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House of Wax (1953) Movie Review

Updated on May 31, 2017
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In this film, Vincent Price plays Professor Henry Jarrod, a wax sculptor and museum owner who lost the ability to sculpt after his previous museum was burned down and requires the help of assistants. His new museum features macabre scenes such as the execution of William Kemmler by electric chair and recreations of the wax figures Jarrod lost in the fire like Joan of Arc. Meanwhile, a murderer with a disfigured face stalks the streets of New York. He has already killed several people and stole both of their corpses in the dead of night. He now has his sights set on a young woman named Sue Allen (Phyllis Kirk) as his next victim. Sue is already feeling uneasy after narrowly escaping the killer the night her friend and roommate was killed and becomes suspicious of Jarrod when she sees that one of the figures looks like her dead friend.

This is a murder mystery that does its best to make the viewer second-guess themselves when trying to figure out who the murderer is. Our heroine Sue and the police investigating steadily put the pieces the case together so that the casual audience member learns the truth at the same time they do. Modern and avid fans of the horror genre may piece it together sooner and it may be obvious to them before they even press play, but being obvious to some people doesn't make it a bad mystery since this is about seeing how everything comes together.

As this is an old horror film, the horror mostly comes from concepts that would terrify people if they actually happened to them and aside from the wax figures melting at the beginning of the film and the killer's deformed face, there are no gruesome images and there are no sudden jump scares. To me, the scariest part is the reveal of what the murderer has been doing to the bodies after he steals them and what he tries to do to Sue at the end. Other scary moments include the old wax museum and the figures getting burned to the ground at the beginning of the film, the scenes where the murderer is stalking Sue, and a moment at the climax where a man is nearly beheaded by a guillotine, made scarier with the knowledge that the filmmakers used a real guillotine for this scene and the actor's life was truly on the line.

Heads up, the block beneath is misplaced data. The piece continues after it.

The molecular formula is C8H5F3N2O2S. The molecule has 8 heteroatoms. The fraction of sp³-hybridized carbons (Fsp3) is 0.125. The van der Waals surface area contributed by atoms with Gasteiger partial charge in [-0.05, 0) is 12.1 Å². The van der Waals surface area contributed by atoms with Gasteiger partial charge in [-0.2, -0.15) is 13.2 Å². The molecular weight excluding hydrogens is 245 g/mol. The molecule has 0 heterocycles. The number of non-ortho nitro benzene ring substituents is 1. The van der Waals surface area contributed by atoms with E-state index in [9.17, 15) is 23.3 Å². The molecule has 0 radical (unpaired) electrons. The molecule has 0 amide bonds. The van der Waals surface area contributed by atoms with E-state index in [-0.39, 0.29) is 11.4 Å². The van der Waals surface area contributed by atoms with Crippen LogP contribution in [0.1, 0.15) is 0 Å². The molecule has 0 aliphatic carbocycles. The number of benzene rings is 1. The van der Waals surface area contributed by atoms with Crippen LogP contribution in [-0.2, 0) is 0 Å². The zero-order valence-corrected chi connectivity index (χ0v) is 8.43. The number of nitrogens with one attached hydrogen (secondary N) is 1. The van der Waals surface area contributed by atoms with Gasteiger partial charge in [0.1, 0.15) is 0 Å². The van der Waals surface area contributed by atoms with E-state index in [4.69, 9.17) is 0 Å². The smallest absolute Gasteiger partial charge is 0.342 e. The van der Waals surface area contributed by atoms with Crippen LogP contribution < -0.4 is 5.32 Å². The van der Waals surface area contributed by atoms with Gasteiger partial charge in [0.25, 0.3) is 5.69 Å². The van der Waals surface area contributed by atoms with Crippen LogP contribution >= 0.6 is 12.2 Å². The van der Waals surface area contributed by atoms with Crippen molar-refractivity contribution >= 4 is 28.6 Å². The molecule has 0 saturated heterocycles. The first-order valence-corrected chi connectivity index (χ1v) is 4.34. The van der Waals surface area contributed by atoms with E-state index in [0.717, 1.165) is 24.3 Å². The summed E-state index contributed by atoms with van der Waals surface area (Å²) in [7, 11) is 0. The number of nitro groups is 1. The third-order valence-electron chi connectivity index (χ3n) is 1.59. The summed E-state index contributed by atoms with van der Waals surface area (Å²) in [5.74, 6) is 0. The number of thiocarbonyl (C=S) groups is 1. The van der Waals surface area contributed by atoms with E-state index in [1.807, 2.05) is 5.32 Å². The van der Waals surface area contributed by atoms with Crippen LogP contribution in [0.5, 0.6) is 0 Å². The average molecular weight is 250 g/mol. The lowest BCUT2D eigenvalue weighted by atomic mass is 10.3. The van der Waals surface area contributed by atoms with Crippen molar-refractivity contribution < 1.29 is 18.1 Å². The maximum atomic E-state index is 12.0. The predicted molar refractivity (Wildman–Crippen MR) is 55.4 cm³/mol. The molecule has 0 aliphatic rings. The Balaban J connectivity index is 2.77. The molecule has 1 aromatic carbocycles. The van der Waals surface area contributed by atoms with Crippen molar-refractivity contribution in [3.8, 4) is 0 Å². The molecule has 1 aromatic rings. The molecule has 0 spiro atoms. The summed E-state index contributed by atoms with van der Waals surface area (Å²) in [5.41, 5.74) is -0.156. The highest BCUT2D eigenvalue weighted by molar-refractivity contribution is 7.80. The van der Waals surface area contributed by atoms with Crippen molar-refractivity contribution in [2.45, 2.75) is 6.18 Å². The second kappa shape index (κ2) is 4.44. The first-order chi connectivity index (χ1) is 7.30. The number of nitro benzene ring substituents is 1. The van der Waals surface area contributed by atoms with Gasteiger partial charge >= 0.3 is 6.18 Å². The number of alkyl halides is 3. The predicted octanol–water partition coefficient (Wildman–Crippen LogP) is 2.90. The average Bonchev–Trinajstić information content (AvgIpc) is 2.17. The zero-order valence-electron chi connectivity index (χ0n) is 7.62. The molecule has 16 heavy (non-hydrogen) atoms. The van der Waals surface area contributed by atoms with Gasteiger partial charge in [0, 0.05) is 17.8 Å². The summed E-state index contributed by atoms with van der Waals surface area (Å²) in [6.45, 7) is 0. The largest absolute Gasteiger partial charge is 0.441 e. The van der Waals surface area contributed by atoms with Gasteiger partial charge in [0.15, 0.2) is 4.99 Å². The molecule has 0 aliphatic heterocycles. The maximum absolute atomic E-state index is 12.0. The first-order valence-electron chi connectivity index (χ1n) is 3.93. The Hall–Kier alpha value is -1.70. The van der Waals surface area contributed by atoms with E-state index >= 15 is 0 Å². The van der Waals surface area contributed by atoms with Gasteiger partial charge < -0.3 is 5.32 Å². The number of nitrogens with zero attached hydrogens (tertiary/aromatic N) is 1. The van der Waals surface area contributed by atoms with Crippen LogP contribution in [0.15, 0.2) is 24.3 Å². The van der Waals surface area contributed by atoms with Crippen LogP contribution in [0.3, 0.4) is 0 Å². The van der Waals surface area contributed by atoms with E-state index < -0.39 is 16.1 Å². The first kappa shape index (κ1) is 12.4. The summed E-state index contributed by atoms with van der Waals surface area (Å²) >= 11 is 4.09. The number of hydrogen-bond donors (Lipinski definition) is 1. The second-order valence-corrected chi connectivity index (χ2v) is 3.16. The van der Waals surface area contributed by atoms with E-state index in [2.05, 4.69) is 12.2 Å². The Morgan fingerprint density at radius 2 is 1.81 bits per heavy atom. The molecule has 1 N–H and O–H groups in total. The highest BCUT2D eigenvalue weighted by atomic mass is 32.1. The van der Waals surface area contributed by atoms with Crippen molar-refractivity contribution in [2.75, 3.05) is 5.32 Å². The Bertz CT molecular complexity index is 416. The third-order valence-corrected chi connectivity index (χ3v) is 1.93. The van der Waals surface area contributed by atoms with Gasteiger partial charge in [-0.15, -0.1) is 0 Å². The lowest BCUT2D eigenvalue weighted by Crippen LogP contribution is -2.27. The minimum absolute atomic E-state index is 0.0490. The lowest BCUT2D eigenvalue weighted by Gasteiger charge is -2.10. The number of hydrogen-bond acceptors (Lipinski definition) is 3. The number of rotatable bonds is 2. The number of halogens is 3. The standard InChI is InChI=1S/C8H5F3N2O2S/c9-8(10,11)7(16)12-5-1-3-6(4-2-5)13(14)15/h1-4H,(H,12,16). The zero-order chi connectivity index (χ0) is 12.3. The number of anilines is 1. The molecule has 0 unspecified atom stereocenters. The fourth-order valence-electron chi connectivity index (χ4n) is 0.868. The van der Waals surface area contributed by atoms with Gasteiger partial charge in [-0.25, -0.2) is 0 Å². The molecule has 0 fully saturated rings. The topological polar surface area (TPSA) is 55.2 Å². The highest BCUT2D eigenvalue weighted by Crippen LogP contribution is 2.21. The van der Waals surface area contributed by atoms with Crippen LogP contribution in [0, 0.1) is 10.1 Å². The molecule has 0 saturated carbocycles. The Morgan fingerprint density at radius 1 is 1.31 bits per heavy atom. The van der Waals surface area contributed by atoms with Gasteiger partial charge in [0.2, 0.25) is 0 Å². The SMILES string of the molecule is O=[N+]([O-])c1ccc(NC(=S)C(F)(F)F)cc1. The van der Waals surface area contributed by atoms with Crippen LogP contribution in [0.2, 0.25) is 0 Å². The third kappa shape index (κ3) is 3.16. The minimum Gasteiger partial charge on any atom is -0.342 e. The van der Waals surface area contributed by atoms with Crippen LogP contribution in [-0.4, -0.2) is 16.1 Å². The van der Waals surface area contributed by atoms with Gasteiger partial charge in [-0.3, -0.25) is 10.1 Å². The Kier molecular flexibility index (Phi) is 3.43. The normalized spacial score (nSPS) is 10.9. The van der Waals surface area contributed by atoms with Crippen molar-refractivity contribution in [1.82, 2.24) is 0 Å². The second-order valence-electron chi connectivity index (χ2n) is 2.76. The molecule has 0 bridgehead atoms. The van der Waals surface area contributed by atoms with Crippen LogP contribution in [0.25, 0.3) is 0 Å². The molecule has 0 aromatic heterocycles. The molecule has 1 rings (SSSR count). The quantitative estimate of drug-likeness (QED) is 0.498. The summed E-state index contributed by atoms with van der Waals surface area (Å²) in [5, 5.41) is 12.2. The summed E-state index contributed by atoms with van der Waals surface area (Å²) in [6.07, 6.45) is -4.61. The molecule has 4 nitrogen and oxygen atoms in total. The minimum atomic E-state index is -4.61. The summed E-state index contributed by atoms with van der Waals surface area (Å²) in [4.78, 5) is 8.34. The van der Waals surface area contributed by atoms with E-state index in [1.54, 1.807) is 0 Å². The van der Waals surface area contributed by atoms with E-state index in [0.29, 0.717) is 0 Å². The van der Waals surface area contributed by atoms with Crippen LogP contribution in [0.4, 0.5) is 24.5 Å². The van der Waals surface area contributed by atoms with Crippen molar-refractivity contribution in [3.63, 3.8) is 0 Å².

The acting is spot on. The late Vincent Price has Jerrod be sincere in his enthusiasm about sculpting and regret that he cannot sculpt anymore. Phyllis Kirk portrays Sue as a woman trying to stay calm with the bad things that she has seen and you will believe the terror she feels when she confronts the murderer. Other notable actors are Frank Lovejoy as Lieutenant Brennan who decides investigate the wax museum when Sue brings up her suspicions, and Paul Picerni as Scott Andrews, Sue's love interest who tries to keep her relaxed after her ordeal.

The creepy moments are balanced out by several comedic moments. There is a barker promoting the new wax museum and annoying some of the patrons by nearly hitting them with paddle balls that you can watch below, three ladies reacting to the figures in the wax museum, and Sue not liking the can-can dance very much as she and Scott watch the dancers. I like the three ladies the best, as they become increasingly horrified at the grotesque scenes in the wax museum with one finally fainting. Jerrod nonchalantly offering smelling salts to revive her is the icing on the cake.

The one complaint I have about the film are the 3D elements. This movie was made when 3D was relatively new and was the second film from a major studio to have 3D. I'm sure that the 3D scenes are impressive, but since the copy I have doesn't have 3D, the scenes specifically made for the 3D (the paddle ball barker and the can-can dancers) do not have the desired effect of making me "part of the living drama," as the promotional trailer claims. I see that the opening titles should pop out and that the paddle ball should be inches away from my face, but because they don't pop out, it just looks out of place. The Blu Ray release has the 3D restored so maybe someday I'll get the film on Blu Ray and my view on the 3D will change.

Overall, this is a classic horror film that holds up pretty well today with a good story and good acting. If you see this film for sale anywhere, I recommend adding it to your collection.

Paddle Ball Scene

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